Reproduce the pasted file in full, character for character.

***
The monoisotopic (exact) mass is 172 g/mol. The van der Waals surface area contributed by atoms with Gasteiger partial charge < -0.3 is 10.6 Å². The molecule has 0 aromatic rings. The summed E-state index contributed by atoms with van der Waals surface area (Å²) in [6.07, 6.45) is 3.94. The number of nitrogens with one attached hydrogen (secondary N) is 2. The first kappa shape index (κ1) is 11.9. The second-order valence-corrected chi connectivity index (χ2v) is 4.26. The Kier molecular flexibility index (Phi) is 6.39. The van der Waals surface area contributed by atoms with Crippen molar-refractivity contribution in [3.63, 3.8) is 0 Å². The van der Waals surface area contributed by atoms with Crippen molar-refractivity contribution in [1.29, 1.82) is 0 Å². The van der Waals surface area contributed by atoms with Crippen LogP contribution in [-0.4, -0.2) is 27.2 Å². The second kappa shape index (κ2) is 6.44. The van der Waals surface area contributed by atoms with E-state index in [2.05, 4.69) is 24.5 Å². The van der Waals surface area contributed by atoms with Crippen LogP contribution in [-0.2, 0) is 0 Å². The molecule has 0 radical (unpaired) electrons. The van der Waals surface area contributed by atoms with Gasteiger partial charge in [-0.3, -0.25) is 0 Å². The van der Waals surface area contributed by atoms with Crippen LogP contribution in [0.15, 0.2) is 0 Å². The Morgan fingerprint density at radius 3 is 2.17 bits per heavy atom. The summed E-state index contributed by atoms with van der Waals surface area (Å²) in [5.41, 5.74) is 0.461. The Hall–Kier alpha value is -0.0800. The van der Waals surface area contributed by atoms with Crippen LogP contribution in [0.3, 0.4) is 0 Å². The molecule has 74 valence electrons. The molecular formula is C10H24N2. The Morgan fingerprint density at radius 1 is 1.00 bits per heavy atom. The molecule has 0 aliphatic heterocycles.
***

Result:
The monoisotopic (exact) mass is 172 g/mol. The van der Waals surface area contributed by atoms with Gasteiger partial charge < -0.3 is 10.6 Å². The molecule has 0 aromatic rings. The summed E-state index contributed by atoms with van der Waals surface area (Å²) in [6.07, 6.45) is 3.94. The number of nitrogens with one attached hydrogen (secondary N) is 2. The first kappa shape index (κ1) is 11.9. The second-order valence-corrected chi connectivity index (χ2v) is 4.26. The Kier molecular flexibility index (Phi) is 6.39. The van der Waals surface area contributed by atoms with Crippen molar-refractivity contribution in [3.63, 3.8) is 0 Å². The van der Waals surface area contributed by atoms with Crippen molar-refractivity contribution in [1.29, 1.82) is 0 Å². The van der Waals surface area contributed by atoms with Crippen LogP contribution in [-0.4, -0.2) is 27.2 Å². The second kappa shape index (κ2) is 6.44. The van der Waals surface area contributed by atoms with E-state index in [2.05, 4.69) is 24.5 Å². The van der Waals surface area contributed by atoms with Crippen LogP contribution in [-0.2, 0) is 0 Å². The molecule has 0 radical (unpaired) electrons. The van der Waals surface area contributed by atoms with Gasteiger partial charge in [-0.3, -0.25) is 0 Å². The van der Waals surface area contributed by atoms with Crippen LogP contribution in [0.15, 0.2) is 0 Å². The Morgan fingerprint density at radius 3 is 2.17 bits per heavy atom. The summed E-state index contributed by atoms with van der Waals surface area (Å²) in [5.41, 5.74) is 0.461. The Hall–Kier alpha value is -0.0800. The van der Waals surface area contributed by atoms with Crippen LogP contribution in [0.3, 0.4) is 0 Å². The molecule has 74 valence electrons. The molecular formula is C10H24N2. The Morgan fingerprint density at radius 1 is 1.00 bits per heavy atom. The molecule has 0 aliphatic heterocycles.